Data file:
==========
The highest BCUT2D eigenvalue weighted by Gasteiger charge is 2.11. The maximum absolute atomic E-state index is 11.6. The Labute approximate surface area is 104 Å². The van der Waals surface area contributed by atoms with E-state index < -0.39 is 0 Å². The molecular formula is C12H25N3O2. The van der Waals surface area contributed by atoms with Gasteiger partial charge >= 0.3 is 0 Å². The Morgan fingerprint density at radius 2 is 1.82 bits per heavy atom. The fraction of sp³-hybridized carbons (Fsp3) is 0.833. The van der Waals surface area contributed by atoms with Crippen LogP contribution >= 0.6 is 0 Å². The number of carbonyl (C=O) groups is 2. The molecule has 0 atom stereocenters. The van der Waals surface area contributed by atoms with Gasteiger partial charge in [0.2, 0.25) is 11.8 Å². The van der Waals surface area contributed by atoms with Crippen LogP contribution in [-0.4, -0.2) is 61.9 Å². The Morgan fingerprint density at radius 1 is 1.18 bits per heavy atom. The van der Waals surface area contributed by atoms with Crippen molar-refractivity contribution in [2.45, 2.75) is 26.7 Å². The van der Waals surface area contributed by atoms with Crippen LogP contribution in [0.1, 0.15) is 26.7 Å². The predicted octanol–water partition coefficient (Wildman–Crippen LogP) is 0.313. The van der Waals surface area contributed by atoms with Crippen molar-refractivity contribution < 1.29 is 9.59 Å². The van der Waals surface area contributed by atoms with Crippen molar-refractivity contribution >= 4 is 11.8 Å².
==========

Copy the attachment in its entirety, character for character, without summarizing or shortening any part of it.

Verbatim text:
The highest BCUT2D eigenvalue weighted by Gasteiger charge is 2.11. The maximum absolute atomic E-state index is 11.6. The Labute approximate surface area is 104 Å². The van der Waals surface area contributed by atoms with E-state index < -0.39 is 0 Å². The molecular formula is C12H25N3O2. The van der Waals surface area contributed by atoms with Gasteiger partial charge >= 0.3 is 0 Å². The Morgan fingerprint density at radius 2 is 1.82 bits per heavy atom. The fraction of sp³-hybridized carbons (Fsp3) is 0.833. The van der Waals surface area contributed by atoms with Crippen LogP contribution >= 0.6 is 0 Å². The number of carbonyl (C=O) groups is 2. The molecule has 0 atom stereocenters. The van der Waals surface area contributed by atoms with Gasteiger partial charge in [0.2, 0.25) is 11.8 Å². The van der Waals surface area contributed by atoms with Crippen LogP contribution in [-0.4, -0.2) is 61.9 Å². The Morgan fingerprint density at radius 1 is 1.18 bits per heavy atom. The van der Waals surface area contributed by atoms with Crippen molar-refractivity contribution in [2.45, 2.75) is 26.7 Å². The van der Waals surface area contributed by atoms with Crippen LogP contribution in [0.1, 0.15) is 26.7 Å². The predicted octanol–water partition coefficient (Wildman–Crippen LogP) is 0.313. The van der Waals surface area contributed by atoms with Crippen molar-refractivity contribution < 1.29 is 9.59 Å². The van der Waals surface area contributed by atoms with Crippen molar-refractivity contribution >= 4 is 11.8 Å².